Tag: al pacino

ACF #29: Scarface part 2


Today, @johnpresnall and I are wrapping up a discussion on tragedy — that is Scarface — with some political notes and also a view of the cycle of regimes presented by Socrates near the end of Plato’s Republic. Yeah, we’re working overtime to make the most despised or at least underrated of the masters, Brian De Palma, reveal his inner greatness. In the mean time, we’ll go to the shocking lengths of praising Oliver Stone and making a bit of fun of Sidney Lumet…

ACF #28: Scarface


The podcast’s going back to the great De Palma–our fifth, after The Untouchables, Blow Out, Body Double, and Carlito’s Way. You’ve got Al Pacino, cocaine, Miami, an Oliver Stone script, and the ’80s: So naturally everything goes crazy and turns into a tragedy. Scarface is both a rebuke to liberals who look at criminals as mere victims and to conservatives who look at them as failures. American liberalism–Jimmy Carter–invites immigrants on moral grounds; conservatism–capitalism–invites workers on economic grounds. But Scarface escapes both morality and business, revealing the weaknesses of an American society that cannot deal with the poor or with narco-capitalism.

ACF#23 – The Godfather: Part III


Today, John Presnall and I conclude our trilogy of podcasts on The Godfather trilogy. We defend the greatness of the film and of the tragic conclusion. This is the best tragic work done in Hollywood in at least the last two generations and it deserves its fine reputation. But to understand its greatness requires to see how the third movie completes the story by a turn to moral realism. It begins to explain all the suffering we see throughout the trilogy. And to stir controversy, John and I compare the Corleone family to the Adams family, with a hat tip to historian Richard Brookhiser, America’s own Plutarch.

ACF#22: Godfather Part II


Today, John Presnall and I complete our discussion of The Godfather. We look at how Part II reverses the structure of the original–we move from a young Michael and adult Vito to the reverse. Mario Puzo and Francis Ford Coppola thus complete the portrayals of the two generations. Then we also discuss the all-American story of the immigrant Corleone family, of making it in New York, moving out West, and going international in Cuba. The Corleones rehearse American history and this changes the non-American Sicilian principle of “True Friendship” Vito tries to adapt to the New World.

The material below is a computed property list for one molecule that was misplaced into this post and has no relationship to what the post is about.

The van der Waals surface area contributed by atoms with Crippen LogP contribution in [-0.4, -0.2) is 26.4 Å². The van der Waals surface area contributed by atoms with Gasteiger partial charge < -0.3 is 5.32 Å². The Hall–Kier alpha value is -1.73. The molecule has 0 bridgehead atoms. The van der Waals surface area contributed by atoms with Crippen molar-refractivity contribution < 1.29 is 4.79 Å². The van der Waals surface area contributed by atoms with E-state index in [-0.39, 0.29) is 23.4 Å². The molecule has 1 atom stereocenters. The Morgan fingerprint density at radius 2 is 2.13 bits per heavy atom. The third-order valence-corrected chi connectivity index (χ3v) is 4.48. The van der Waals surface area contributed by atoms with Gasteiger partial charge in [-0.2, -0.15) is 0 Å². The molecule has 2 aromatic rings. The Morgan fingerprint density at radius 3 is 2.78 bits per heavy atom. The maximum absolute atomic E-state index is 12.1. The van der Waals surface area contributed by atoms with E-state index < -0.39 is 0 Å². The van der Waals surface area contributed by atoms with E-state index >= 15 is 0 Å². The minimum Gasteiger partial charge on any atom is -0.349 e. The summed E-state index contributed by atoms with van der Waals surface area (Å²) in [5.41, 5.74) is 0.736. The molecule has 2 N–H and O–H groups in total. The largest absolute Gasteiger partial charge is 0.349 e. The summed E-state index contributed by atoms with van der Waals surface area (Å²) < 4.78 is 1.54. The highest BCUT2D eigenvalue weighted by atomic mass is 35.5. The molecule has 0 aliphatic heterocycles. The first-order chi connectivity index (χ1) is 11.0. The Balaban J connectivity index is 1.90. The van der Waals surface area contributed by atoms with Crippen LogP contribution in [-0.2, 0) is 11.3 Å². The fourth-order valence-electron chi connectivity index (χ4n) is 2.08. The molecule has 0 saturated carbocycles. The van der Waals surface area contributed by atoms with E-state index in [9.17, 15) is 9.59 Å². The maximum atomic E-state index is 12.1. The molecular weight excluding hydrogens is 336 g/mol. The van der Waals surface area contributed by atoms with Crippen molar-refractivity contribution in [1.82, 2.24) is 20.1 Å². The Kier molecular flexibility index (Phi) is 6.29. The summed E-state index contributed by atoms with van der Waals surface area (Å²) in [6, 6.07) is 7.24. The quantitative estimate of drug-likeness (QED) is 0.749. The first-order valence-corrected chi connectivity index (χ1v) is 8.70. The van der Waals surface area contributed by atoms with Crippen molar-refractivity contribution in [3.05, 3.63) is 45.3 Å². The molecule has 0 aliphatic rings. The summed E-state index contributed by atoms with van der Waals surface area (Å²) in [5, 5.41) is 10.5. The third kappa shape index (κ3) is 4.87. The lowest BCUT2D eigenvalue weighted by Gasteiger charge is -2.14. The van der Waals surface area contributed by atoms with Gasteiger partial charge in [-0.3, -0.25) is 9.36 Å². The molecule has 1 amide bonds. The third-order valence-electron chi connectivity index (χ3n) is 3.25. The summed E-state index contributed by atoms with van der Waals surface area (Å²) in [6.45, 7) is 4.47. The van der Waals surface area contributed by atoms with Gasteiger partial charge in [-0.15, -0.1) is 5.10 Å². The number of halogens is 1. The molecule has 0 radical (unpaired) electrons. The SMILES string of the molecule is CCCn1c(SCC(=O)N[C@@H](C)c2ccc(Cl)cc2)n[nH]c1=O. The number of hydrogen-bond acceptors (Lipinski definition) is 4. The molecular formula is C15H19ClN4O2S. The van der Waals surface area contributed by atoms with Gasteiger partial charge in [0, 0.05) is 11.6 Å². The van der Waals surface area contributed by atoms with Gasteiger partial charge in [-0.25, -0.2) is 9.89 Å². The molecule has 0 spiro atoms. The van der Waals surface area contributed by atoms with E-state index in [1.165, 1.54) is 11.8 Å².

ACF#21 The Godfather


Happy New Year! Here at the ACF, we decided to give you a great American family story for the season of feasts! Join us in exploring the exciting Corleone family, much-beloved of Democrats, because they’re immigrants, and of Republicans, because they’re business men, job creators, and family men.

ACF#14: Carlito’s Way


New podcast, new interlocutor, and a new departure — defending gangster films as middlebrow! My friend John Presnall, from storm-beaten Houston, and I are also defending Brian De Palma from a conservative point of view and we’re introducing lawlessness studies as a way to get at the desire to free oneself, to be self-made, and to chase the American Dream. Carlito’s Way is the most self-reflective gangster film, one of the last memorable roles of Al Pacino and, get this, we’re arguing this is a superior movie to Scarface. We’re nothing if not fearless and we hope you’ll listen to and share our discussion wherever you can. Help me spread the gospel of Middlebrow, Ricochet! Hashtag as far as the eye can see!